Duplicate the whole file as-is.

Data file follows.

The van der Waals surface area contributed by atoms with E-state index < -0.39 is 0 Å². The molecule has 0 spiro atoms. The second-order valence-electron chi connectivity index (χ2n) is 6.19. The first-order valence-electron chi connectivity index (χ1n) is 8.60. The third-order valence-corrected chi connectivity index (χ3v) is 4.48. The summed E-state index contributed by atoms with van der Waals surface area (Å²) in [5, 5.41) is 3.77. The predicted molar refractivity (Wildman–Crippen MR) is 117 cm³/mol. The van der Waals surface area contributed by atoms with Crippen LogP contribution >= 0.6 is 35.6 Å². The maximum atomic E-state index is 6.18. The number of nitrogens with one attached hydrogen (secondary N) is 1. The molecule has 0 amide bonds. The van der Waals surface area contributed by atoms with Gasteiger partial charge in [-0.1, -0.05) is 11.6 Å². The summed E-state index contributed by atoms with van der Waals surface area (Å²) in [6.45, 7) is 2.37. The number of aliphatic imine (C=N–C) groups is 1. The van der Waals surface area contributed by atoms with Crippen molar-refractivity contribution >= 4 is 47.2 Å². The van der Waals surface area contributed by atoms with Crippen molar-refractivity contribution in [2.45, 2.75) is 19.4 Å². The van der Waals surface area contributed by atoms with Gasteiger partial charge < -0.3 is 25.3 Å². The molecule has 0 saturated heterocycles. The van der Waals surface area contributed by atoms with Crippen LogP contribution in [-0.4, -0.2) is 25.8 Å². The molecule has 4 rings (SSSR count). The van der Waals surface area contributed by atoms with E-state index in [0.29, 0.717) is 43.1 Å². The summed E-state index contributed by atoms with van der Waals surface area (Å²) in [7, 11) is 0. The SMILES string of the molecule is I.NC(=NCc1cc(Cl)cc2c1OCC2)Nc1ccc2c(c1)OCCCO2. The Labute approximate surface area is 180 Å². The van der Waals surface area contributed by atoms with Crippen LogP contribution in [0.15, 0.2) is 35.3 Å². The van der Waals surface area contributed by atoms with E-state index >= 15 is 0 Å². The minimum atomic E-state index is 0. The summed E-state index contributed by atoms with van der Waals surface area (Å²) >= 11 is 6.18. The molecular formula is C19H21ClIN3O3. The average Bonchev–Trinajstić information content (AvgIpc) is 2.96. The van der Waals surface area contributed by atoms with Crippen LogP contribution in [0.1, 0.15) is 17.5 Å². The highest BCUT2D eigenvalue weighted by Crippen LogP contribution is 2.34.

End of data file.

The van der Waals surface area contributed by atoms with E-state index < -0.39 is 0 Å². The molecule has 0 spiro atoms. The second-order valence-electron chi connectivity index (χ2n) is 6.19. The first-order valence-electron chi connectivity index (χ1n) is 8.60. The third-order valence-corrected chi connectivity index (χ3v) is 4.48. The summed E-state index contributed by atoms with van der Waals surface area (Å²) in [5, 5.41) is 3.77. The predicted molar refractivity (Wildman–Crippen MR) is 117 cm³/mol. The van der Waals surface area contributed by atoms with Crippen LogP contribution >= 0.6 is 35.6 Å². The maximum atomic E-state index is 6.18. The number of nitrogens with one attached hydrogen (secondary N) is 1. The molecule has 0 amide bonds. The van der Waals surface area contributed by atoms with Gasteiger partial charge in [-0.1, -0.05) is 11.6 Å². The summed E-state index contributed by atoms with van der Waals surface area (Å²) in [6.45, 7) is 2.37. The number of aliphatic imine (C=N–C) groups is 1. The van der Waals surface area contributed by atoms with Crippen molar-refractivity contribution >= 4 is 47.2 Å². The van der Waals surface area contributed by atoms with Crippen molar-refractivity contribution in [2.45, 2.75) is 19.4 Å². The van der Waals surface area contributed by atoms with Gasteiger partial charge < -0.3 is 25.3 Å². The molecule has 0 saturated heterocycles. The van der Waals surface area contributed by atoms with Crippen LogP contribution in [-0.4, -0.2) is 25.8 Å². The molecule has 4 rings (SSSR count). The van der Waals surface area contributed by atoms with E-state index in [0.29, 0.717) is 43.1 Å². The summed E-state index contributed by atoms with van der Waals surface area (Å²) in [7, 11) is 0. The SMILES string of the molecule is I.NC(=NCc1cc(Cl)cc2c1OCC2)Nc1ccc2c(c1)OCCCO2. The Labute approximate surface area is 180 Å². The van der Waals surface area contributed by atoms with Crippen LogP contribution in [0.15, 0.2) is 35.3 Å². The van der Waals surface area contributed by atoms with E-state index >= 15 is 0 Å². The minimum atomic E-state index is 0. The summed E-state index contributed by atoms with van der Waals surface area (Å²) >= 11 is 6.18. The molecular formula is C19H21ClIN3O3. The average Bonchev–Trinajstić information content (AvgIpc) is 2.96. The van der Waals surface area contributed by atoms with Crippen LogP contribution in [0.1, 0.15) is 17.5 Å². The highest BCUT2D eigenvalue weighted by Crippen LogP contribution is 2.34.